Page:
The calculations that XSI does are not always what you want. You can then go back to one of the "between" frames, position the model more finely and set the key parameters for that frame. If you create too many key frames, however, the movement will appear jerky because you may not be able to position the model as finely as XSI can calculate.

For the purpose of this tutorial, we'll keep it simple. You'll set the key parameters in only 3 frames and let XSI do the rest. As the animator, your job is to position the model in each key frame and record the key parameters.

So what are the key parameters you have to record in the key frames?

For the purpose of this tutorial, the key parameters are just the positions or rotations of any animation control you select and change during the animation. Any controls that aren't used during the animation will remain as they are in the reference position throughout the animation.

You've already recorded key parameters for the first and last frames. You're going to change a couple of things in those frames but the base position from which you will work has been set.

In XSI, you don't have to manually record the changes you make. By clicking the auto button next to the key button, any changes you make will be automatically recorded for the frame you currently have selected.

Creating the Sequence

You may have to use different views to check your movements. You can change the size of the views to suit by dragging the center of the view frame (where all the frames meet in the middle) or dragging the top or side frame of a view, and select from User, Top, Right, etc., views in any view window. Use Wireframe or Textured displays to suit yourself as you manipulate the model.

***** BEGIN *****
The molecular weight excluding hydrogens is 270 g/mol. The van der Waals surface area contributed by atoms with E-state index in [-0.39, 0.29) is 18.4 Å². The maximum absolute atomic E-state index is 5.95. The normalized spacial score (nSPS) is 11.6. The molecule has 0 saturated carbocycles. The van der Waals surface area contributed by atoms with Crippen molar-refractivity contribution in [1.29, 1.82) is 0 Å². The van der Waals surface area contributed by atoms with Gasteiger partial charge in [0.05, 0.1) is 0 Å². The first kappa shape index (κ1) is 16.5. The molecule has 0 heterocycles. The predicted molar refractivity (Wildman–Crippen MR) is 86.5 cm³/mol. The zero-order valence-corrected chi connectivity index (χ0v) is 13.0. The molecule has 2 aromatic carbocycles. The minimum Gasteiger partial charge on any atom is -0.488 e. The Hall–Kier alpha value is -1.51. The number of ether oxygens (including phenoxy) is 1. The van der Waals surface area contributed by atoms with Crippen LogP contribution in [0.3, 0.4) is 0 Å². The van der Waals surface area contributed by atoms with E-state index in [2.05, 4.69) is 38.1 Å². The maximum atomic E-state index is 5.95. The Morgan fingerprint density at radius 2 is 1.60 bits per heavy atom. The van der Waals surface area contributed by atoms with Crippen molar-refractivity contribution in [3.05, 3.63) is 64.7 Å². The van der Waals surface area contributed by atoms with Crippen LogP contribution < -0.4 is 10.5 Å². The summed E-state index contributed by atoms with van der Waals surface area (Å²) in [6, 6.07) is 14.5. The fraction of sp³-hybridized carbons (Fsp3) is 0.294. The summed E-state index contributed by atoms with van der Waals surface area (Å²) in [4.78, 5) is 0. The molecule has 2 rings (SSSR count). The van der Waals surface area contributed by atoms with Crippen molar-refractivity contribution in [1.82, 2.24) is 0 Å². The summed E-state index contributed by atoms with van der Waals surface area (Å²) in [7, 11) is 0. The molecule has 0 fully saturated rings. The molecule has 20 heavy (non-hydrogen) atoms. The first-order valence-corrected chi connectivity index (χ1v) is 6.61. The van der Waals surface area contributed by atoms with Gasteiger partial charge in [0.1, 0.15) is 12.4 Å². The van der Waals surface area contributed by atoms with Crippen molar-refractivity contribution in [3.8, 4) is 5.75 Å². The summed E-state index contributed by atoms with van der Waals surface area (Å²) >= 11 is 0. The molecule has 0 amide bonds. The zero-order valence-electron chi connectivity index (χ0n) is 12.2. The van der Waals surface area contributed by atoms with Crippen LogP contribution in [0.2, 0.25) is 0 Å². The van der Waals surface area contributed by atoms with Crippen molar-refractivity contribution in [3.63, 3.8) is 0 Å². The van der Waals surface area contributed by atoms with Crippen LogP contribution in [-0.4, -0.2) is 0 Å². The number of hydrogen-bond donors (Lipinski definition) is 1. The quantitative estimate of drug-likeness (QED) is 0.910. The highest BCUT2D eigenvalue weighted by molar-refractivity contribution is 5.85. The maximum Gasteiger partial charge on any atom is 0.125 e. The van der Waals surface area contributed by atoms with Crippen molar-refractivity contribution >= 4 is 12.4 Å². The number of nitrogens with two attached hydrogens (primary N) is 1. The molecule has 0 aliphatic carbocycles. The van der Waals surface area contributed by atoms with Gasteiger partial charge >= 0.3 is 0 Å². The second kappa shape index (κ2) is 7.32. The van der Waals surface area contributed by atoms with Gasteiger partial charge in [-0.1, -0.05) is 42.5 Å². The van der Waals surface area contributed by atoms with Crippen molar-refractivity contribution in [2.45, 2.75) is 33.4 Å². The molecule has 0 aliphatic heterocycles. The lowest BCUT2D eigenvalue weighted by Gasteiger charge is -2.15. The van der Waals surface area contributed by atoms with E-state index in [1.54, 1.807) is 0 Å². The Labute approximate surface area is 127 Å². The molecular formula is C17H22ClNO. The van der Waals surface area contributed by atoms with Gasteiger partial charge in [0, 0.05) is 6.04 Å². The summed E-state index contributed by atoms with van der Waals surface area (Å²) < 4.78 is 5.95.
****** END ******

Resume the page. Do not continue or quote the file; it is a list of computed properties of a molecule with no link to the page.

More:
While I was writing this tutorial, however, I did almost all of the manipulations in a maximized User view with a textured display with liberal use of orbit and pan.

Hint: Sometimes the model appears distorted when you zoom in tight on an area. Dolly back from the model and zoom in again.

First off, let's change the starting position for the sequence to something more believable than "I'm an airplane!"

Select frame 0 and make sure the auto button is selected (it'll be red).

Select the red sphere at the model's right wrist. You should go into translate mode automatically. If not, press v to get into translate mode. Lower the right arm to a more natural rest position. As shown, the translate coordinates are x: -4.85, y: -22.4, z: 1. Anywhere close to that is fine.

When in the translate mode, notice that you can constrain movement by moving the mouse over the various axes of the control to move along just one axis (x, y or z) or position over the center of the control to move it in any direction.
Right arm in rest positionRight arm in rest position
Select the yellow sphere near the model's left wrist and move it to a more natural position, also.